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04 Sep. 1979

Diy wood stove insert installation,cabin plans loft,studio furniture rack - Review

This article discusses the safety questions that arise if you are installing a wood burning stove - a woodstove - where there is an existing fireplace or an existing zero-clearance fireplace - a case giving rise to special fire clearance worries.
SAFETY: be sure to obtain required permits and approvals for the new wood-stove installation.
CHIMNEY USABILITY or ACCESS - is there a usable chimney to which the new woodstove can be connected and if so where can and should the connection be made. FIRE CLEARANCE DISTANCES - from the wood stove to nearby combustibles will be different than for an existing, built-in fireplace. FUEL - if the existing fireplace was a zero-clearance unti that burned gas fuel it is unlikely that the fireplace enclosure nor its chimney can be used with a wood burning stove.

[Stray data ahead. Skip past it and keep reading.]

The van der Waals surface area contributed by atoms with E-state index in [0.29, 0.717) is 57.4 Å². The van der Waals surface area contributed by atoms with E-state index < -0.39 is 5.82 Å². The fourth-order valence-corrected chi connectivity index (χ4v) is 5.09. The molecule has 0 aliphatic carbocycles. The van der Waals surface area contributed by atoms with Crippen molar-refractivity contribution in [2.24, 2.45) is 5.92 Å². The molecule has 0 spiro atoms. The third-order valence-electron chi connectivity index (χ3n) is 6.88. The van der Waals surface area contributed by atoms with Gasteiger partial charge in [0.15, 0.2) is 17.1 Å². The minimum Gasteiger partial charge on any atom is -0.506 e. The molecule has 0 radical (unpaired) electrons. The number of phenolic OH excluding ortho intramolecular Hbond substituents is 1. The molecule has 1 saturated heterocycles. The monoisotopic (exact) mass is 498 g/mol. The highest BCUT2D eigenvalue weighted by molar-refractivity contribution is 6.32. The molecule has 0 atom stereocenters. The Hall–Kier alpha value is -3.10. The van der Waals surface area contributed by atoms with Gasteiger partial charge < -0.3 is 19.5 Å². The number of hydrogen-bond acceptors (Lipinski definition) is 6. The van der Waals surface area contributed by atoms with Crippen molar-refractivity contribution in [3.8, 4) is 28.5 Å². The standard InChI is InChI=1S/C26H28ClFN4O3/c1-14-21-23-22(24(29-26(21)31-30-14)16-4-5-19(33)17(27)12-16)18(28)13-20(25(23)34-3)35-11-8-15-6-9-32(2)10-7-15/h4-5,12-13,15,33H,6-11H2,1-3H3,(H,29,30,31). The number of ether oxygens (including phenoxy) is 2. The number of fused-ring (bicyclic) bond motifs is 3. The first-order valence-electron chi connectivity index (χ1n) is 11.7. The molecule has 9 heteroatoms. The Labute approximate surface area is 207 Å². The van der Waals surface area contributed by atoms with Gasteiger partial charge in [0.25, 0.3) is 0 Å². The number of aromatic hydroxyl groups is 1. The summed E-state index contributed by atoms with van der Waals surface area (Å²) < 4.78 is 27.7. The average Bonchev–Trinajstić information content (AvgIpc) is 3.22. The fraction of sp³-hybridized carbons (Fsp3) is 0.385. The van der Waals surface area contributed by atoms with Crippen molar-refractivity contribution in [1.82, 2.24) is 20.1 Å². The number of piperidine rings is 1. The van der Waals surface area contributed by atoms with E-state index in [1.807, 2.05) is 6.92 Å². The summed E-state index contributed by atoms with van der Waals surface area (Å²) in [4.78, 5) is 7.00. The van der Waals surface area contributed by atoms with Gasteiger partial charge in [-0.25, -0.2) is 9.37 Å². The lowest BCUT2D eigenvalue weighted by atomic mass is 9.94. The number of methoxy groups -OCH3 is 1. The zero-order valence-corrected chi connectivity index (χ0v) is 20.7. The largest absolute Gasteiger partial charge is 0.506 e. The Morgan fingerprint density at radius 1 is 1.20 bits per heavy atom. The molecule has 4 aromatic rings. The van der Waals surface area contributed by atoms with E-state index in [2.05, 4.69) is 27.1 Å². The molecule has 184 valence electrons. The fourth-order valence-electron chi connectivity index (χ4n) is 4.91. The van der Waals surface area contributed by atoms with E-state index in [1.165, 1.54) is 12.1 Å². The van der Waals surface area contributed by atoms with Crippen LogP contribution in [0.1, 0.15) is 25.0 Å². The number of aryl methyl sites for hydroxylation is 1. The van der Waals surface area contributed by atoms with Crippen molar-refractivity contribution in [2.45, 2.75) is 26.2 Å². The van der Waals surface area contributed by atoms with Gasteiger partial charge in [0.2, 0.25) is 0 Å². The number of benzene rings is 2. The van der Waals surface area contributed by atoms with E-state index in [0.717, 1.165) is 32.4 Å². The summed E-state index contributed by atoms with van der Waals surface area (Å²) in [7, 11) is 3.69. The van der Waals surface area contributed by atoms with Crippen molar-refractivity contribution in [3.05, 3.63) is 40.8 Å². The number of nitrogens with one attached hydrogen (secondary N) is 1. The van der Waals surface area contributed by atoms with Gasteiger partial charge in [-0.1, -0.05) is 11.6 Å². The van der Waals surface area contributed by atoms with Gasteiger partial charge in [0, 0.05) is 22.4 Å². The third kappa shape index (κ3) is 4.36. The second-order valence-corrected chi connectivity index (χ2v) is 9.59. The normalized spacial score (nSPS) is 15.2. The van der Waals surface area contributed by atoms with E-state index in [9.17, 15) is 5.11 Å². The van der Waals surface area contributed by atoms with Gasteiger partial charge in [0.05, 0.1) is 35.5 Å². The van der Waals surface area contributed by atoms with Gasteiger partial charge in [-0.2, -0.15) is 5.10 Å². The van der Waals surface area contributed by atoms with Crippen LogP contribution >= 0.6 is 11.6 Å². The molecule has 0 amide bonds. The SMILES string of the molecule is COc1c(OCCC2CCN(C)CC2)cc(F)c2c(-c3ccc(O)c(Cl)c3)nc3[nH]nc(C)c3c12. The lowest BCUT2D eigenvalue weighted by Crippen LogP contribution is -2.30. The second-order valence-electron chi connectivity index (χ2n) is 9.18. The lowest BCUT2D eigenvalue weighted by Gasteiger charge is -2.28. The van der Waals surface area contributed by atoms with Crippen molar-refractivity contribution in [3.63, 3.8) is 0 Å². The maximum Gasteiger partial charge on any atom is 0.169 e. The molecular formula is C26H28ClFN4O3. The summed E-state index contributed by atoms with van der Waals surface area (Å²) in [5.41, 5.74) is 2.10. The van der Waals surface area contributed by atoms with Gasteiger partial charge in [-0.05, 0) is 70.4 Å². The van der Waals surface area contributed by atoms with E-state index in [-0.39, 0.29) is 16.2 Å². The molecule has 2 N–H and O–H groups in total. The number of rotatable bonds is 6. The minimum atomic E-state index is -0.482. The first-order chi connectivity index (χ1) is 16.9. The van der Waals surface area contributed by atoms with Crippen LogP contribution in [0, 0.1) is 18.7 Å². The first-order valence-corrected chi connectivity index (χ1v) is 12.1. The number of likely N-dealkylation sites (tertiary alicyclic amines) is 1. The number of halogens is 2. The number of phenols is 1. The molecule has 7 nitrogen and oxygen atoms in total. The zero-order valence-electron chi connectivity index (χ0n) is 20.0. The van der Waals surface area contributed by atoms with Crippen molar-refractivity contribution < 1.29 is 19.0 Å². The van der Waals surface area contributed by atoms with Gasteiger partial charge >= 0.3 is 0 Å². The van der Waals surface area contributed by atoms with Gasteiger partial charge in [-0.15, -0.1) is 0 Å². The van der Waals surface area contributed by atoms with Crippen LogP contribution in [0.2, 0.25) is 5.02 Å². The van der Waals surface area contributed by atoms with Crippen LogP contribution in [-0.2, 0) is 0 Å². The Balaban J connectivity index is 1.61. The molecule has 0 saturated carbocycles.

WOOD STOVE CHOICE - choose a model that is not over-sized for the space to be heated, and consider the wood stove dimensions versus where it has to fit.
Above next to your question I have included a sketch of a typical zero-clearance fireplace installation to show how framing surrounds the fireplace. The studs are wood or in some installations the manufacturer requires that metal studs be used. These features do not immediately fit a conventional woodstove installation in the same location without substantial modifications. I'd be very careful about trying to make any use of the existing zero clearance fireplace to support a woodstove - the temperatures, fire clearances, other safety variables are just too unknown.